Death is a temporary madness. A madness that stops life within us and around us. . . . We are held captive in a sad, empty pause.
Duane Hahn wrote these words in his final book, Looking Through the Rain, which he finished the same day he died, on February 3rd of this year. Duane was a friend of mine through the local theatrical community, and I had the honor of helping his executor, Michael Waltz, prepare the book for publication. (Please buy a copy.)
The book is a philosophical memoir and travelogue in the vein of Zen and the Art of Motorcycle Maintenance. It recounts Duane’s adventures with a series of beloved dogs as they come into and out of his life.
In hindsight, it’s easy to be struck by the spooky prescience of passages like the one I quoted above. The horror writer in me can’t help but linger over his puzzlement at the portentous things he witnessed in the month before he died: a dog with three legs, a family of cows mourning a dead one in a field, and news reports about dead birds dropping from the sky.
But that’s not what the book is about. Looking Through the Rain is actually an ode to Duane’s love of life as taught to him by his dogs. And that’s what the title is a reference to. Duane tells a story about sitting on his porch during a terrific rain storm, worrying about potential flooding, power outages, and insurance claims. His Jack Russell terrier, Teddy, couldn’t care less. Seeing a bird, Teddy gives chase through the storm. “I think I am being taught something by my damp pup,” Duane observes. Pets like Teddy are compulsive and live for the moment, while “People think and plan.”
The book is full of anecdotes like this, but somehow the author avoids becoming saccharine. The presentation is often as playful as his pets, everything from how chapter titles are capitalized to its indulgence in jokes. My favorite chapter is “DoGs versus PeOpLe,” a 27-point list why dogs make better traveling companions than people. Dogs “do not have to take time to decide what to wear and are happy about it.” Dogs “do not have a schedule and are happy about it,” and dogs “do not have to be entertained; they entertain themselves cheaply and are happy about it.”
At other times, Duane comes right out and preaches — and these are the passages I’ve been rereading. A dog, he writes, goes through life without worries, and so should we because there’s often nothing we can do about those worries. “It has always bothered me that people worry,” Duane writes. “I think it is a word that should be eliminated. But then I and others might worry about that.”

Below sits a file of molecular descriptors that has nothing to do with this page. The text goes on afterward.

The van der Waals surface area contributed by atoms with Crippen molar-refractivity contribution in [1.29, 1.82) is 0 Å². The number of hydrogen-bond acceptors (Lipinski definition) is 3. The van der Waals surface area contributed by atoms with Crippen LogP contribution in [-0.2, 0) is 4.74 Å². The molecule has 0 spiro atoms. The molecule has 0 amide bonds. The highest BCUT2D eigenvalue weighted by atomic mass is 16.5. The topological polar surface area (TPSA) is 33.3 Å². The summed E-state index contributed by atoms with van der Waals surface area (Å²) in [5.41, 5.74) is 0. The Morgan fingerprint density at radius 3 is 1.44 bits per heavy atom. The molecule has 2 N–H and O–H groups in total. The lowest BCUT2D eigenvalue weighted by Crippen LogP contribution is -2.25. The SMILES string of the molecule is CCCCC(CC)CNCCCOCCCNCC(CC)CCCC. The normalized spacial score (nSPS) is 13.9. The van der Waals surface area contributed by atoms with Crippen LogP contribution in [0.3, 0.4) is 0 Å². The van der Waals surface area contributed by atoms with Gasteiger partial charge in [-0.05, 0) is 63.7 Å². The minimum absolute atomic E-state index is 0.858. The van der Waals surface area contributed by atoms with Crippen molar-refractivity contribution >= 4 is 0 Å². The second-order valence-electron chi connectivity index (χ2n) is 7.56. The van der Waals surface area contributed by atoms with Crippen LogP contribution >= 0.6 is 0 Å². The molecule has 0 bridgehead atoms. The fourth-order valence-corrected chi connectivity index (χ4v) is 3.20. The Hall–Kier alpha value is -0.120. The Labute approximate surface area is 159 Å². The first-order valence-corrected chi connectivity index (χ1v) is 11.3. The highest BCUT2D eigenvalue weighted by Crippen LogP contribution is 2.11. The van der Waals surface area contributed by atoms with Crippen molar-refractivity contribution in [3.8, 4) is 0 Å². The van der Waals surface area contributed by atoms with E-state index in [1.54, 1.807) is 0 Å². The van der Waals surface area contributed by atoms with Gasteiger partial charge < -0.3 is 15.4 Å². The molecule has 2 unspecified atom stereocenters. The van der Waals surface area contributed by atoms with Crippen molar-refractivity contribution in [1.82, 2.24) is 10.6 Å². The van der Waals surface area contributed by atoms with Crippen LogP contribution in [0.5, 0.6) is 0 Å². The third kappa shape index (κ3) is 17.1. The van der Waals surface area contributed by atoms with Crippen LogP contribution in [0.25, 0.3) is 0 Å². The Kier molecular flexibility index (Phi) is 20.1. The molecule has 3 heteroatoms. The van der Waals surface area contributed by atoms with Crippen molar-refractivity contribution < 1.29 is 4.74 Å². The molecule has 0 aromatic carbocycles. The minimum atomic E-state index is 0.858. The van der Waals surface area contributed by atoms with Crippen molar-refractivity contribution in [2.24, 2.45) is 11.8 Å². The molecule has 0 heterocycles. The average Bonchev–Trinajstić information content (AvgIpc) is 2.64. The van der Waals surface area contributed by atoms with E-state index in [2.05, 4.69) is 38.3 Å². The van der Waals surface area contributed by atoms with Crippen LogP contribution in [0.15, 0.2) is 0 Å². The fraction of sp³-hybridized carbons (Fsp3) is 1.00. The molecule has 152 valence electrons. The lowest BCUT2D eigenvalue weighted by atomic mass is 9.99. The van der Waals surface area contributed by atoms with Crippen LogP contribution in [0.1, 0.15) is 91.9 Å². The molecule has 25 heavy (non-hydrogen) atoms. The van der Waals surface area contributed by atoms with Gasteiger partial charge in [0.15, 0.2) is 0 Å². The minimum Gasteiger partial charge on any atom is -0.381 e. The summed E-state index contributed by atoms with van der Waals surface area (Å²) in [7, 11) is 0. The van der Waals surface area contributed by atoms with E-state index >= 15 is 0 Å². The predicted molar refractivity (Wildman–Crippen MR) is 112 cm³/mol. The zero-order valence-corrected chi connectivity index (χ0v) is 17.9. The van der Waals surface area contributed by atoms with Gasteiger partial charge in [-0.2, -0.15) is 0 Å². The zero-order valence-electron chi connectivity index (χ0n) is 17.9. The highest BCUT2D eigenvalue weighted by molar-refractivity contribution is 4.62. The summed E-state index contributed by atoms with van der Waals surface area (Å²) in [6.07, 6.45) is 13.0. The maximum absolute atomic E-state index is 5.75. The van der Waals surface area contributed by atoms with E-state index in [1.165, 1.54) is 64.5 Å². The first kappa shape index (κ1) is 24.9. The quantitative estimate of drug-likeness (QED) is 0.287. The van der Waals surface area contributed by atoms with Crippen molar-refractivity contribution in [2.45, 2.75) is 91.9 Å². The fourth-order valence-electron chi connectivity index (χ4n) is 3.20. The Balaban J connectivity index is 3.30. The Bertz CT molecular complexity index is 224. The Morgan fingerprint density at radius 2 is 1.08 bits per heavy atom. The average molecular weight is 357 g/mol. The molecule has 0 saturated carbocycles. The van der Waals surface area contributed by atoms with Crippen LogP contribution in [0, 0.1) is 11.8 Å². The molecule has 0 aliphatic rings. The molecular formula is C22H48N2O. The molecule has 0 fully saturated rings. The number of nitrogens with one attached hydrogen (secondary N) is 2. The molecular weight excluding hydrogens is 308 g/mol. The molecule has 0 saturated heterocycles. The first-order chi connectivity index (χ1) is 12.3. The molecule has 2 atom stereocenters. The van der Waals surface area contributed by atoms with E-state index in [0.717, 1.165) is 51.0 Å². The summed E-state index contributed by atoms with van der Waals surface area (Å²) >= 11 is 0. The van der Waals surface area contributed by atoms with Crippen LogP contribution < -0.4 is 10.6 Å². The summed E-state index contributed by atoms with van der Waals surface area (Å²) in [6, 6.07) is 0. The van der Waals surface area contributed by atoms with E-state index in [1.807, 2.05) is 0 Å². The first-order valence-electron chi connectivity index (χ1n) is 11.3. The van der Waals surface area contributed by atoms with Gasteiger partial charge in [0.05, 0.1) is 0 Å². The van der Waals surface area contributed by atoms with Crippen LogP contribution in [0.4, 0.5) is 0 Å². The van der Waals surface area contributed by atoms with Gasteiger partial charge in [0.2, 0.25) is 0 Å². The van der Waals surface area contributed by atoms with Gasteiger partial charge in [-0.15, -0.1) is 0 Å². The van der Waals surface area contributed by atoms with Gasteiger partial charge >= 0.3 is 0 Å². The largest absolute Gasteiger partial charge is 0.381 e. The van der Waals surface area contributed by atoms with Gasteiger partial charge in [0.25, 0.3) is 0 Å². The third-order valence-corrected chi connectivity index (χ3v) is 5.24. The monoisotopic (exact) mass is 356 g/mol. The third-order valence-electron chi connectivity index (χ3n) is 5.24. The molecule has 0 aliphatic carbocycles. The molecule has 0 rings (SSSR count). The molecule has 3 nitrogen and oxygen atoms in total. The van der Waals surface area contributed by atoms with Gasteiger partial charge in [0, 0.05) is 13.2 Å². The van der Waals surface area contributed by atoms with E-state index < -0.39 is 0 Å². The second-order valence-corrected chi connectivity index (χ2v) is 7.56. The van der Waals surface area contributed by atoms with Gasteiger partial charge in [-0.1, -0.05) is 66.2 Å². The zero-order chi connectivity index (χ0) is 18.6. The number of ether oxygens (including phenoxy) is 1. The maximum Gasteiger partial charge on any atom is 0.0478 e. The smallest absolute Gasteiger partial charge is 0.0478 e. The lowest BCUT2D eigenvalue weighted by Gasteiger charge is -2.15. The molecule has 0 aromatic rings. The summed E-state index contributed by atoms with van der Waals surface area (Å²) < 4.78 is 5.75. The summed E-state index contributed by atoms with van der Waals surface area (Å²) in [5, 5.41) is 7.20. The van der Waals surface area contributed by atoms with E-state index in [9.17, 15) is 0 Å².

I’m not the only one who thinks Duane was someone special. His funeral was absolutely packed, and in many ways the event was a testament to his sense of humor. Ever the theater director, Duane couldn’t resist the chance to plan this one final production — I can just hear him saying, “If I can’t avoid it, I might as well direct it” — so he left behind a detailed set of instructions about who would speak and what what songs they would perform. (You can still watch it online.)
I also owe Duane a debt of gratitude. Back when I was shopping my stage play “Pirate Appreciation Day” around, Duane was one of the only people who took the time to write me back. That was in late January. He said the play was very funny and that I should present it directly to the board of the Waynesboro Players, the local theatrical company through whom we met. I wouldn’t have gone before the board and proposed a reading to present the play to them if Duane hadn’t pushed me, saying, “Don’t worry; I’ll be there supporting you.” As it was, he was gone by the time I made that presentation, but I feel like he was there supporting me anyway. And now, thanks to him, the Waynesboro Players will premiere it this winter.
I’m glad I could give a small repayment to Duane by helping out on his final book. Looking Through the Rain is a bittersweet reflection on the life of a special person shared with some very special pets. Its beautiful cover illustration by Cortney Skinner is alone worth the cover price, but it is what’s between the covers that makes it an edifying read whether or not you knew Duane personally.